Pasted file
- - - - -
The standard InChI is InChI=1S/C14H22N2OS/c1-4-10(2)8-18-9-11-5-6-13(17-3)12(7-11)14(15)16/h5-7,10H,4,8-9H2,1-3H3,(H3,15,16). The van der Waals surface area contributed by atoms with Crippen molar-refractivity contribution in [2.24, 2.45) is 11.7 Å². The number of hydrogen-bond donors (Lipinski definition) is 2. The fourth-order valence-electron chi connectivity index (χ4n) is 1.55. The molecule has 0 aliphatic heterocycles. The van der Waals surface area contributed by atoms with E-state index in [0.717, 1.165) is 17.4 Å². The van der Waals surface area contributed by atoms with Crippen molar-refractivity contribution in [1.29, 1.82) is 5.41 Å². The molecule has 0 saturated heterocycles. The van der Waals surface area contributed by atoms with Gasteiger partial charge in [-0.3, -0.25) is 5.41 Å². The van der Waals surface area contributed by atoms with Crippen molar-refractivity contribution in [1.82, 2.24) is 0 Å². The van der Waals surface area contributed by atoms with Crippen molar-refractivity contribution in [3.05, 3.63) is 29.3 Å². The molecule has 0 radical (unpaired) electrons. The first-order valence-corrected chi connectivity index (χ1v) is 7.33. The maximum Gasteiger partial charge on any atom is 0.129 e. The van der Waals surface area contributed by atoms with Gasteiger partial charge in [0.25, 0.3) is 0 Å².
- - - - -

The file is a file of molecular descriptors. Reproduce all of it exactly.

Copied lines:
The standard InChI is InChI=1S/C14H22N2OS/c1-4-10(2)8-18-9-11-5-6-13(17-3)12(7-11)14(15)16/h5-7,10H,4,8-9H2,1-3H3,(H3,15,16). The van der Waals surface area contributed by atoms with Crippen molar-refractivity contribution in [2.24, 2.45) is 11.7 Å². The number of hydrogen-bond donors (Lipinski definition) is 2. The fourth-order valence-electron chi connectivity index (χ4n) is 1.55. The molecule has 0 aliphatic heterocycles. The van der Waals surface area contributed by atoms with E-state index in [0.717, 1.165) is 17.4 Å². The van der Waals surface area contributed by atoms with Crippen molar-refractivity contribution in [1.29, 1.82) is 5.41 Å². The molecule has 0 saturated heterocycles. The van der Waals surface area contributed by atoms with Gasteiger partial charge in [-0.3, -0.25) is 5.41 Å². The van der Waals surface area contributed by atoms with Crippen molar-refractivity contribution in [1.82, 2.24) is 0 Å². The van der Waals surface area contributed by atoms with Crippen molar-refractivity contribution in [3.05, 3.63) is 29.3 Å². The molecule has 0 radical (unpaired) electrons. The first-order valence-corrected chi connectivity index (χ1v) is 7.33. The maximum Gasteiger partial charge on any atom is 0.129 e. The van der Waals surface area contributed by atoms with Gasteiger partial charge in [0.25, 0.3) is 0 Å².